Train To Teach
Please contact Mrs Geraldine Gray, Assistant Headteacher email@example.com for more information regarding teacher training at Testbourne Community School.
Initial Teacher Training
There are many different routes into the teaching profession including SCITT, Schools Direct, PGCE and undergraduate courses. All routes differ and it is important that trainees choose the most suitable course for them. At TCS we offer school-based PGCE training, combining hands-on classroom experience with academic study. We have links with the Basingstoke Alliance (SCITT), Southampton University and other teacher training routes.
What is SCITT?
School-centred initial teacher training (SCITT) is a programme for graduates, run by and based in schools. Testbourne Community School is apart of the Basingstoke Alliance SCITT, which means we work with other schools in the area and follow the same strategy and method to train future teachers.
Many schools work in close partnerships with universities for SCITT programmes, enabling trainee teachers to gain a PGCE or PGDE alongside working towards Qualified Teacher Status (QTS). Many SCITT courses also include a PGCE qualification, but not all do. If gaining a PGCE is important to you, check before applying.
The academic year is organised as follows:
- Term One: 10 Mondays central training on professional themes, subject specific study and special educational needs study; 4 days a week in main placement, putting the theory into practice.
- Term Two: 4 Mondays central training on professional themes, subject specific study and special educational needs study; 4 days a week in second school teaching experience including a diversity experience which includes Primary and Post-16 school experience.
- Term Three: 4 Mondays central training on professional themes, subject specific study and special educational needs study; 4 days a week in main placement school, putting the theory into practice; June-July full time in main placement school.
In the classroom, initial observation and interpretation progresses to co-planning, team-teaching and evaluating parts of lessons before trainees progress to taking on full delivery of lessons. With this experience, trainees develop their lesson planning, teaching and evaluation at different key stages and continue to participate in classroom teaching in their preferred age range and specialist subject. Towards the end of the academic year, trainees will be expected to be involved with up to 60%-70% of the timetabled week.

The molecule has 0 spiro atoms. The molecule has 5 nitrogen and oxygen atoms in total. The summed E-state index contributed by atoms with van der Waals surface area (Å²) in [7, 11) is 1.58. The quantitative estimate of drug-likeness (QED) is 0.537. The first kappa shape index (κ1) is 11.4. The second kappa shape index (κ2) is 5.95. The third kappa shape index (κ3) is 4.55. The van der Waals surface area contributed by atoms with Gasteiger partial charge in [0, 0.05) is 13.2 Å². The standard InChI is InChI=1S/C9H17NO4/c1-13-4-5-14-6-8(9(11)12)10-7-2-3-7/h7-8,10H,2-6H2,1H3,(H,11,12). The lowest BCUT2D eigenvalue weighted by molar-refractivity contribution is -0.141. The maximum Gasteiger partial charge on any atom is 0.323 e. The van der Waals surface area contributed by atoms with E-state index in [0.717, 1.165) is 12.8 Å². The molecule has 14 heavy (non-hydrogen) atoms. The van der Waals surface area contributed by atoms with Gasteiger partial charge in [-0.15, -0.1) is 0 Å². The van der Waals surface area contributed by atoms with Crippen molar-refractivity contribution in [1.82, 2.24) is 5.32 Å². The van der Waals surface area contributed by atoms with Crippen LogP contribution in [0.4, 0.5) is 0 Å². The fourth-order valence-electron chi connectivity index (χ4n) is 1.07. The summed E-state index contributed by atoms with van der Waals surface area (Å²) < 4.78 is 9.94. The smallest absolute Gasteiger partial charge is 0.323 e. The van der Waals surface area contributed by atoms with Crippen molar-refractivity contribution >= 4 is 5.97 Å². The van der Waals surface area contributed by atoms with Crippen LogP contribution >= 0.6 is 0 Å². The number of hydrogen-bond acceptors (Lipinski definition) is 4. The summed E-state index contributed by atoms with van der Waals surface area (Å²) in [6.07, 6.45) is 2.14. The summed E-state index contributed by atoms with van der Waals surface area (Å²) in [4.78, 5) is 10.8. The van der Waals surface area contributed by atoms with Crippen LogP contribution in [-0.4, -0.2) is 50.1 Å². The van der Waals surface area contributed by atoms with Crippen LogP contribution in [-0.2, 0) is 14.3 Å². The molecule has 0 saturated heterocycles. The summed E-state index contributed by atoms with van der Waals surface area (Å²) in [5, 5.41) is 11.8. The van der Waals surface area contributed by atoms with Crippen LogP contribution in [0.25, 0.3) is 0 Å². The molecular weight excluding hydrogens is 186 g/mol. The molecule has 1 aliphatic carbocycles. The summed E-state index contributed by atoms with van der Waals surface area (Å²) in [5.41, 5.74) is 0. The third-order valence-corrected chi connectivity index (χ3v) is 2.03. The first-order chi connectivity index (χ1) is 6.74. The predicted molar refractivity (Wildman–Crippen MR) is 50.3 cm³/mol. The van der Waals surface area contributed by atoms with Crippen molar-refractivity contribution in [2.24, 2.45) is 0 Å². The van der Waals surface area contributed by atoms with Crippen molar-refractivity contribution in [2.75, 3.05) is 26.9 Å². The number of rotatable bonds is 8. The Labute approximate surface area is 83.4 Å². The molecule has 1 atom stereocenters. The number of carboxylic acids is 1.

There is an option to undertake a diversity experience in a special needs school if this is of interest to the trainee.
All SCITT courses lead to qualified teacher status (QTS). Basingstoke SCITT is an accredited provider and offers training in a range of subjects.
More info: http://www.basingstokealliancescitt.com/
What is the School Direct route?
School Direct you are selected by a school from day one. The school will have a job in mind just for you and you will receive financial support throughout your training. Successful completion of the programme will lead to the award of qualified teacher status (QTS).
School Direct is a program that allows people who are training to become teachers work with schools to gain their Teaching Qualifications. The program is described as an option for ‘high-quality graduates who want to be part of a school team from day one.’
During the program, they train by assisting in schools while they are studying at a university or college.
The program works as a partnership between the university and the school that the graduate is studying. The universities work with the schools to develop training programs that match the needs of the teachers in training.
There are two separate School Direct training options: